by Eric Baylies

I suppose that for people of a certain age Chuck Berry invented rock ’n’ roll and the Beatles and Rolling Stones improved upon it. If you are just a little bit younger you may be of the opinion that Mission of Burma perfected it in Boston almost 35 years ago. When Mission of Burma broke up for about twenty years or so, Peter Prescott did not sit around and twiddle his thumbs. He created two more great Boston bands in the Volcano Suns, Kustomized, and Peer Group. Mission of Burma are now about a decade into their reunion and Peter has stepped up and started yet another fantastic band in Minibeast. Imagine The Shining soundtracked as performed by Neu! or Can and you have some idea of what the band sounds like. Down the road from Boston in Providence a generation or so after Mission of Burma first began Rick Pelletier was making robotic punk rock with Six Finger Satellite. Their first full-length was produced by Bob Weston of Shellac, later to be the extra sound manipulator of Mission of Burma.  After a few line-up changes and several albums for Sub Pop records the band broke up. Pelletier kept busy in various projects including La Machine. Prescott has recruited Pelletier along with guitar player Gillian Chadwick and Alec K. Redfearn, longtime leader of Providence avant everything group The Eyesores. It was absolutely a dream come true for me to finally interview Peter Prescott, one of my earliest and certainly biggest musical influences.

Noise: How did this band come about?

Peter: I started making this music with an eight-track hard drive recorder with absolutely no preordained direction when I first moved to Providence. I just kept adding and subtracting until I liked a song and then I would move on. I started with the bass and drums upfront. At a certain point I had an album.

Noise: So how did the other three members end up joining?

Peter: I moved to Providence two years ago with my girlfriend. I did the record with no intention of playing it live. The first people I got together to play with here were Alec K. Redfearn on bass guitar, Gillian Chadwick on guitar, and Rick Pelletier on drums. I play the guitar, second drum kit, and  samples. They were curious enough to go with it and translate the stuff I made into flesh and blood.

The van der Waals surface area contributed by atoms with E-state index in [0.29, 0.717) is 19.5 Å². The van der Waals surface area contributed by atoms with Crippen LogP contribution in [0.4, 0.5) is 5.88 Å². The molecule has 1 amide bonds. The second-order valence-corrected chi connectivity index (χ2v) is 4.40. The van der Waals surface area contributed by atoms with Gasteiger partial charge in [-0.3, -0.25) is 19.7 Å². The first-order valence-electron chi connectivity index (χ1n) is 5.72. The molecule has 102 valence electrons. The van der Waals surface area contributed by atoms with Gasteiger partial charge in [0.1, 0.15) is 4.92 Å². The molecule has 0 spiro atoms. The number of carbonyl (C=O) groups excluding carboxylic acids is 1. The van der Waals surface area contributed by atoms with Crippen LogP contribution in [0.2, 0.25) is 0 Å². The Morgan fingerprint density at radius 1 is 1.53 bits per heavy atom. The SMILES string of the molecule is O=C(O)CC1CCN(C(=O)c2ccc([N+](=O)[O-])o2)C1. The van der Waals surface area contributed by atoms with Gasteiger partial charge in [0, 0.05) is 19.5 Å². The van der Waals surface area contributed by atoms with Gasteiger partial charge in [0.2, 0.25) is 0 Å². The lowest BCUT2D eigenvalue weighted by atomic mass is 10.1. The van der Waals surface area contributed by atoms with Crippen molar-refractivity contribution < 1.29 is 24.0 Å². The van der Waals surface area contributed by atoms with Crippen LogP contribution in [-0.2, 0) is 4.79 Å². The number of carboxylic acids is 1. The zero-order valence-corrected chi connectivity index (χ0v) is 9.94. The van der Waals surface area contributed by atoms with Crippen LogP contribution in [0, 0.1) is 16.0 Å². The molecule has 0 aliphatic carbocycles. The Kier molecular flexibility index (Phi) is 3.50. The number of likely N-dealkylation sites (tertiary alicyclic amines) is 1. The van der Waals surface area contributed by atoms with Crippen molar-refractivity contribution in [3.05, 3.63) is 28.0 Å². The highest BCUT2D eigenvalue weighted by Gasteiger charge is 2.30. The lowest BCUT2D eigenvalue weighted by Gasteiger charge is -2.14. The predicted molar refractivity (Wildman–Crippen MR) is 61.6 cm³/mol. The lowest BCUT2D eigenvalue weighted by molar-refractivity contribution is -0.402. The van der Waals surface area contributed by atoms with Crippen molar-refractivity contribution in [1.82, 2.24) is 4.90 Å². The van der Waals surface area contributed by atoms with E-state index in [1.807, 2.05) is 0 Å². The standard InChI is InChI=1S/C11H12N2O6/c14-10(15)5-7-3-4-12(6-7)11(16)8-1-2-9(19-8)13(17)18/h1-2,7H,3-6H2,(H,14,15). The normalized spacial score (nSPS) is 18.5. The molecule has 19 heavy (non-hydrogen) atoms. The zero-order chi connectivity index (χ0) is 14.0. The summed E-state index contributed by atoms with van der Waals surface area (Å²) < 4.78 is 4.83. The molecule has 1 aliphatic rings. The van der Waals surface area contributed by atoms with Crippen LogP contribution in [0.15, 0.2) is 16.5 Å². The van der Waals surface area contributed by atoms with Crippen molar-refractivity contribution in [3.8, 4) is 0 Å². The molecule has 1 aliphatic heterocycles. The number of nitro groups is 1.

Noise: Now that the band has played together for a little while, do you still write all the music, or does it come together more organically? Does everyone still play outside of the band?

Peter: I expect it to get more collaborative. We all have other on-going bands, including Burma, Ex Reverie with Alec and Gillian, the Eyesores with Alec, and La Machine with Rick.

Noise: Does Minibeast have any recordings available for public consumption? Will you be touring?

Peter: I released it at the end of last year on vinyl. You can also stream it and buy it on Spotify and iTunes. As far as touring, we are just starting to play. When we have recorded the band version, we will tour.

Noise: The songs that I have heard online feature background conversation and non-singing-type vocals. Are these samples from movies or do you sing them?

Peter: Sometimes I am singing. Usually it’s samples from instructional, children’s, and documentary records, stuff like that.

Noise: Where did the name Minibeast come from? Did the cartoon mascot come first?

Peter: The name was something small and kind of shadowy. I threw the name at a friend of mine, Matt Albanese of Evil Design (amazing stuff) and he made the cartoon.

Noise: Tell me a little about how this all came to be. Was this a cerebral reaction to Mission of Burma and pulling in another direction? What were some of your influences when you were conjuring up this material? What do you think of the young house party scene in Boston with bands like Guerilla Toss, Cult & Leper, the Needy Visions, Mike Mountain, and Cave Bears and the Providence warehouse scene with artists like Lightning Bolt and Russian Tsarlag? 

Peter: Because the band formed around my recordings and my recordings were made by a sort of automatic songwriting, there were no influences on the band. That said, after the fact when we started translating the pieces to a four-piece “rock” format, everybody’s playing style came into play. So the influences were in the playing and not the writing itself. Actually, over the past 20 years though I still like and listen to a lot of punk and post-punk, my preferred listening tends to soundtracks, exotica, odd jazz, and Krautrock. These are the influences on the band, in a  sense, so it is an action, not a reaction to anything, except maybe modern indie stuff, much of which I find a little boring and predictable. As far as the basement stuff, I have flat out not heard too much, but damn, I love the idea of it. I try to go out and see stuff when I can and Burma tours expose me to stuff. At my age I would not waste time mimicking other bands I have been in, or liked, for that matter. I want to do original music and I feel with this band, that I am, and I can.

Noise: What do the band members do outside the group?

Peter: We do voiceovers, other bands, make unique headgear, do construction, fix instruments, and build things.

Noise: Now that the band is a solid four-piece, is it set in stone or will you consider adding other musicians?

Peter: Nothing with Minibeast is set in stone and we welcome interest from people who might offer sonic seasoning as a one-off.

Noise: What do you want people to get out of your shows? Do you have any local shows coming up?

Peter: We would like people to dance or at least throw themselves around in a rhythmic way. We are opening for Mission of Burma (yeah I know a couple of them) on February 6 at Spaceland in Connecticut and on February 9 at a benefit being held at the Regent Theatre in Arlington.

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